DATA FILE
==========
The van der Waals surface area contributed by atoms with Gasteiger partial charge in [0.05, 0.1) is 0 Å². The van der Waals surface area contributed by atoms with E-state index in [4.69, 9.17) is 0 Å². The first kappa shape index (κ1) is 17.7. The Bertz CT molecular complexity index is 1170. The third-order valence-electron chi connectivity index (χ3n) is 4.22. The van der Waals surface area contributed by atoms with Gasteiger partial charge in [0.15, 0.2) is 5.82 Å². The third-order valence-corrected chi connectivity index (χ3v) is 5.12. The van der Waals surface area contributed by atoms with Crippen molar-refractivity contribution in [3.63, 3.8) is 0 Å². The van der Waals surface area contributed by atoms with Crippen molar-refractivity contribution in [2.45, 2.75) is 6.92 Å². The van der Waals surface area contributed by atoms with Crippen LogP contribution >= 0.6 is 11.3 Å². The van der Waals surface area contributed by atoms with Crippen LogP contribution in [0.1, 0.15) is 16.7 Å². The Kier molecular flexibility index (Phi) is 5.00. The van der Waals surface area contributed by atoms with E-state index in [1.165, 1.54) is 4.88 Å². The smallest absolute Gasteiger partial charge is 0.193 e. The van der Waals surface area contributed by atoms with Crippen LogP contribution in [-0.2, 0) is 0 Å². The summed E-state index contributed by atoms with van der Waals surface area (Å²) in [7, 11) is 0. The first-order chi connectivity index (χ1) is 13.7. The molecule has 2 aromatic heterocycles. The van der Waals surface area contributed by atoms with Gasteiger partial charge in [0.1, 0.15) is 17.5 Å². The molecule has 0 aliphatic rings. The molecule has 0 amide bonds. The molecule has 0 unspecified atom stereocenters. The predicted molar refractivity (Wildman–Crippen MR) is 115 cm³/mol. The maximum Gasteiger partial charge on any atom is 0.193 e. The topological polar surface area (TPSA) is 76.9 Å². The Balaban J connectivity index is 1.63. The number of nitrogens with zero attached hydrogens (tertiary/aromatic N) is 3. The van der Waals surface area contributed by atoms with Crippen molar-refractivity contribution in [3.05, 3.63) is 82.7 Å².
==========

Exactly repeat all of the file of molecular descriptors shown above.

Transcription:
The van der Waals surface area contributed by atoms with Gasteiger partial charge in [0.05, 0.1) is 0 Å². The van der Waals surface area contributed by atoms with E-state index in [4.69, 9.17) is 0 Å². The first kappa shape index (κ1) is 17.7. The Bertz CT molecular complexity index is 1170. The third-order valence-electron chi connectivity index (χ3n) is 4.22. The van der Waals surface area contributed by atoms with Gasteiger partial charge in [0.15, 0.2) is 5.82 Å². The third-order valence-corrected chi connectivity index (χ3v) is 5.12. The van der Waals surface area contributed by atoms with Crippen molar-refractivity contribution in [3.63, 3.8) is 0 Å². The van der Waals surface area contributed by atoms with Crippen molar-refractivity contribution in [2.45, 2.75) is 6.92 Å². The van der Waals surface area contributed by atoms with Crippen LogP contribution >= 0.6 is 11.3 Å². The van der Waals surface area contributed by atoms with Crippen LogP contribution in [0.1, 0.15) is 16.7 Å². The Kier molecular flexibility index (Phi) is 5.00. The van der Waals surface area contributed by atoms with E-state index in [1.165, 1.54) is 4.88 Å². The smallest absolute Gasteiger partial charge is 0.193 e. The van der Waals surface area contributed by atoms with Crippen LogP contribution in [-0.2, 0) is 0 Å². The summed E-state index contributed by atoms with van der Waals surface area (Å²) in [7, 11) is 0. The first-order chi connectivity index (χ1) is 13.7. The molecule has 2 aromatic heterocycles. The van der Waals surface area contributed by atoms with Gasteiger partial charge in [0.1, 0.15) is 17.5 Å². The molecule has 0 aliphatic rings. The molecule has 0 amide bonds. The molecule has 0 unspecified atom stereocenters. The predicted molar refractivity (Wildman–Crippen MR) is 115 cm³/mol. The maximum Gasteiger partial charge on any atom is 0.193 e. The topological polar surface area (TPSA) is 76.9 Å². The Balaban J connectivity index is 1.63. The number of nitrogens with zero attached hydrogens (tertiary/aromatic N) is 3. The van der Waals surface area contributed by atoms with Crippen molar-refractivity contribution in [3.05, 3.63) is 82.7 Å².